Close-up of a pearl onion garnishing a Bloody Mary - Lauri Patterson/Getty Images

We've made the case for why frozen pearl onions should be a staple in your kitchen. They cut down on the time you'd spend on blanching and peeling them, plus, they taste as good as fresh ones. Another way of preserving pearl onions is by pickling them. Just as with regular onions, pickling gives pearl onions a delectable tang. You can add herbs and spices to the pickling solution as well so their flavor develops into something more complex, on top of the tasty combination of umami, sweetness, and acidity.

Serve pickled pearl onions as a refreshing side to fried dishes, add them to tacos, or use them to garnish rich stews to infuse some brightness into their flavor profile. Pickled pearl onions also make crunchy garnishes for cocktails. Their sweet and tangy taste is a perfect complement to drinks with a savory flavor, such as the Bloody Mary and the Gibson, although they also work well with fruity and tropical cocktails.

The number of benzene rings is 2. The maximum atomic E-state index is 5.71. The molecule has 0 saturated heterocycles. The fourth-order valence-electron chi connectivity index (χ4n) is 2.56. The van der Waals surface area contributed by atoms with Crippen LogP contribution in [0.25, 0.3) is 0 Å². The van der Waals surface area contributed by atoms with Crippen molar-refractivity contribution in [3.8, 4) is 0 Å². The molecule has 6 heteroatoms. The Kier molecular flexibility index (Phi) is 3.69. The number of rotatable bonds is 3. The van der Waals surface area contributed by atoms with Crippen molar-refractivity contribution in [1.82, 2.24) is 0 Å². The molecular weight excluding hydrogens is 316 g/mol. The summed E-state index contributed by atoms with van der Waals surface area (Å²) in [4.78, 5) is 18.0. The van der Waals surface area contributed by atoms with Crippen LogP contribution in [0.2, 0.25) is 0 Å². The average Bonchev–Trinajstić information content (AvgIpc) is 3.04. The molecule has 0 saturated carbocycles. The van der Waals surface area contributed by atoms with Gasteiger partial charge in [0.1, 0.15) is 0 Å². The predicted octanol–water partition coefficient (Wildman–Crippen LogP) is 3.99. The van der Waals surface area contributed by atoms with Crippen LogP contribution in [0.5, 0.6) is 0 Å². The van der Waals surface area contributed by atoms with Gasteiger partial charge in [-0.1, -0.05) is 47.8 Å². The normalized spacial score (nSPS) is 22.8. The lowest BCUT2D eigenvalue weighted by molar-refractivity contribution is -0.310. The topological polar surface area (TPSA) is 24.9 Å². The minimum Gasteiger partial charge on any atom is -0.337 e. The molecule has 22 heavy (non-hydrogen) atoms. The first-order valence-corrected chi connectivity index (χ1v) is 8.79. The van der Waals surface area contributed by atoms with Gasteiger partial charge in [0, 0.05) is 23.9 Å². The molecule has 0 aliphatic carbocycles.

Moisture And Heat Degrade Spring Onions Quickly

Top-down view of several fresh spring onions
Top-down view of several fresh spring onions - Elena Seiryk/Shutterstock

Despite their many possible uses in the kitchen, you could still find yourself having a bunch of spring onions left in the pantry. Unfortunately, they last for only two weeks at most even when properly stored, and, unlike pearl onions, there are limited ways to preserve them without losing their quality. In terms of short-term storage, spring onions can be left at room temperature for about two days before they start to wilt. Just make sure they're placed where they won't be exposed to direct sunlight.

Otherwise, keep them in a perforated container or wrap them in paper towels and then place them in a plastic bag to be stored in the fridge's crisper drawer; they'll be good for up to five days if kept this way. Don't wash them before stashing them away, however. Spring onions have a higher moisture content than regular onions, so any extra liquid can cause them to rot faster.

Another storage tip is to plop the spring onions in a jar of water, bulbs down, so they stay crispy for a week -- a method similar to how cut flowers are kept fresh. Just remember to top off the water regularly and change it once it looks cloudy.